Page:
Let it not be said that before we picked up our daggers and rifles we did not first spend a good many years trying all other means of more civilized change making. I loved my people, and more specifically my family, before I hated our nemesis and the cruel minority of oligarchs and war criminals that so hold humanity on a vast plantation under their iron heel, but also our common apathy.
Or called in Russian; Raspizdia.
One who doesn’t give a fuck about their fellow human beings?
No giving of fucks!
Amid the thankless grind I see the face of a young woman following us where we go to commit murder. She follows just behind to save lives and heal. A physician who found herself trapped on this perhaps morally ambiguous road we travel as ruthless knock around highway men. Or so she claims. And every time I pull that trigger I fly further from the place I was boron and the good man that she once thought I was. Were it not for her, I’d have forgotten I still had one soul left with which to barter.
Our irregular military column of hearty partisans clears a rocky ridge. Forty men and one woman, all clad in dark grey or dark blue multi-forms, wrapped in tactical bandoleers carrying the tools of our respective trades—murder and healing. We men are here to kill. The solitary doctor amongst us with her implements touches the collateral of their war, but has sworn not to treat a soldier. On either side.
That morning we look for one bad man in particular.
It’s just before dawn when we finally catch up with his trail in the barrens of this dusty, dying and terrible place. The poplar trees sway heavily in the rustling morning wind, which offers our lonely column no real relief. We mill about gauging reactions, sipping gingerly on our water. A few lay down their battle rigs but keep their dusty irons always on the ready. We are hard men in rough grey khaki stained with sweat and grizzle but never tears. Some wear black or dark blue partisan caps. Others have checkered sand-gypsy scarves about their shoulders or brow. Most carry various calibers of former and Postsoviet rifles. Our doctor, she still wears a lab coat, a blue uniform, and wears a dark green military cap.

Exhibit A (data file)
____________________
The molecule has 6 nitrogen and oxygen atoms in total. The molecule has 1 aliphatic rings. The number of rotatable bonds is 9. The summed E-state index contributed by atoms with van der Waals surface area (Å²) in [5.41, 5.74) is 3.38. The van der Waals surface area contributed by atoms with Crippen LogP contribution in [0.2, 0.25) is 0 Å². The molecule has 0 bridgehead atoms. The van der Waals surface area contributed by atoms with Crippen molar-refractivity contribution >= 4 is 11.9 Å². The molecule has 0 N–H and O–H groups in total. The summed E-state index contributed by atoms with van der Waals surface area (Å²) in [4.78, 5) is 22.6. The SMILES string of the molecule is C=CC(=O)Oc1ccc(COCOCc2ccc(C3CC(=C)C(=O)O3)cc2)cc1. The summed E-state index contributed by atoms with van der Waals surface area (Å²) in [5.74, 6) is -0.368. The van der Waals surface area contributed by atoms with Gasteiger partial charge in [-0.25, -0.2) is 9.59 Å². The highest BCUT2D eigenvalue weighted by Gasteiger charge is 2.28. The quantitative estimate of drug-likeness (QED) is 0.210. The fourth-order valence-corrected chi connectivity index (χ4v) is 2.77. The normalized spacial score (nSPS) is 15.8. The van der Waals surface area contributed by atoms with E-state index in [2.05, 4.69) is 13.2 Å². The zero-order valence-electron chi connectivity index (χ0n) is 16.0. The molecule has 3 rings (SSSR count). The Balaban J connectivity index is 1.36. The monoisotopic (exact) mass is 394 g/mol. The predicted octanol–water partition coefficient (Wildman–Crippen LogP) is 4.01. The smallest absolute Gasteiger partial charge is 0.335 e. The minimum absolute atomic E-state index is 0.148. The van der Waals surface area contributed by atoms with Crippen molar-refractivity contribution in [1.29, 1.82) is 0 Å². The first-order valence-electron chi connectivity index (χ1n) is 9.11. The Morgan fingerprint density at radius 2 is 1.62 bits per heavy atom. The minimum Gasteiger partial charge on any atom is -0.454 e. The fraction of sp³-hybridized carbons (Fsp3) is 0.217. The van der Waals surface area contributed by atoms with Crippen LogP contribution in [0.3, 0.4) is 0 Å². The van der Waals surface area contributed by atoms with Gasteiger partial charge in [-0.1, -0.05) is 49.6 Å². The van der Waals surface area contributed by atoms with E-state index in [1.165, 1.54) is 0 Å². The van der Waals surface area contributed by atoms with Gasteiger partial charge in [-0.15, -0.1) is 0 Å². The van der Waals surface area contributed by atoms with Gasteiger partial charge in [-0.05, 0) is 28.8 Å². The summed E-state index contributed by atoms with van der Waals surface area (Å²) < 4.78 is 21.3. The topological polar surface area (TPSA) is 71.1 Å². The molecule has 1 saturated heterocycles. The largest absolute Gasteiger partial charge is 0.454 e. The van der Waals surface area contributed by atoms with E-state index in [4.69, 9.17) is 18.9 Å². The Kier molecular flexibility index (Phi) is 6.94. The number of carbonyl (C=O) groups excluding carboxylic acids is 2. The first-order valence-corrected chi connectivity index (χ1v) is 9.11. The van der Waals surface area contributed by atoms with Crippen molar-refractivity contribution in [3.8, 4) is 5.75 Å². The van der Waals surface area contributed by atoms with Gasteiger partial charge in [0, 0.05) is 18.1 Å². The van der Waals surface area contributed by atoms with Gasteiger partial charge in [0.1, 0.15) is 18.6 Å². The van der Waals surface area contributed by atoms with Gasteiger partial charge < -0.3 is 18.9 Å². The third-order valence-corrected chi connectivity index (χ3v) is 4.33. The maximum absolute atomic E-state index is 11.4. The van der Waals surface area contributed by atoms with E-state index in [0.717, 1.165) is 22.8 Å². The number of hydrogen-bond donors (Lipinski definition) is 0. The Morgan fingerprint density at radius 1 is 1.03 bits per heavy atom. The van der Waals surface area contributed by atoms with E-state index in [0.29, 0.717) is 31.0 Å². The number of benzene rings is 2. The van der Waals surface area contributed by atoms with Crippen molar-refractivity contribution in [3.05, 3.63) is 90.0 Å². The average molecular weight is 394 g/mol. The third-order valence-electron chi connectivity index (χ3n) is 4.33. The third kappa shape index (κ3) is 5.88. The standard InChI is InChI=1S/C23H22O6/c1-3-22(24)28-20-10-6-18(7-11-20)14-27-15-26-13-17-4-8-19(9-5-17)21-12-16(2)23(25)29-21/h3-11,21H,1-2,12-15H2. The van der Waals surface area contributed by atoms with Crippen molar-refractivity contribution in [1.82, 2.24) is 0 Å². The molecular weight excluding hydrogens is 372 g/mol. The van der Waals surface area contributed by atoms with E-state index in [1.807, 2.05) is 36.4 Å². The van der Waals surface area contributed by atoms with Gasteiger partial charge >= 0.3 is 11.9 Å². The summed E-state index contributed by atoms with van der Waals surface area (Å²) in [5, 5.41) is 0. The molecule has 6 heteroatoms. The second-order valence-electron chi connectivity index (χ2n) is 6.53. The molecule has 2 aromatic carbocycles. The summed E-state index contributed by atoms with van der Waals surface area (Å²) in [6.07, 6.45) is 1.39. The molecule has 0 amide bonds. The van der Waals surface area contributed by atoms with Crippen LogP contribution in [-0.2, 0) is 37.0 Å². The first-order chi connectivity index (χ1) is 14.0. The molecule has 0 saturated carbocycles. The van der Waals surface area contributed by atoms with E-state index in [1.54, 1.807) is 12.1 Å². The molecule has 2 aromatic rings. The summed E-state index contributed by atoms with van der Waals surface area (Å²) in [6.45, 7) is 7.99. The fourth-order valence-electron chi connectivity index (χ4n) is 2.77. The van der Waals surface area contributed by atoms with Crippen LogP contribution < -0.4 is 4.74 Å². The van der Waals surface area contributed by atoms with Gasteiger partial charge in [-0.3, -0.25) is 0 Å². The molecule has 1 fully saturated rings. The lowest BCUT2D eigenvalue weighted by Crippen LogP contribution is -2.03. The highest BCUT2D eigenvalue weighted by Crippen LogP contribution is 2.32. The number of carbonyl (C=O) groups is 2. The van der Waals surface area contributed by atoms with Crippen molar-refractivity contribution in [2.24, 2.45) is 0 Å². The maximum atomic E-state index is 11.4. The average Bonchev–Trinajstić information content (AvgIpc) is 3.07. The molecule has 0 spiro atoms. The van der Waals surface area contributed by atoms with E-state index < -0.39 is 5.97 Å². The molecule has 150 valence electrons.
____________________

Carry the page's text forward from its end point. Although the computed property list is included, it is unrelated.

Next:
We march on.
The official name of our column is the Z.O.B.-Dublin Detachment also called the Fighting 99th. It is composed of Shtarkers, Shatahs, Fenians as well as a popery of the Haitian peasants from across the southland. If you’re not familiar with these particular edged colloquialisms, well I suggest you look them up in the appendix of exotic foreign vernaculars. Suffice to say they are just different ways to designate a “bad motherfucker.” Except Fenian, that is an Irish political nationalist ideology of the early 18th century.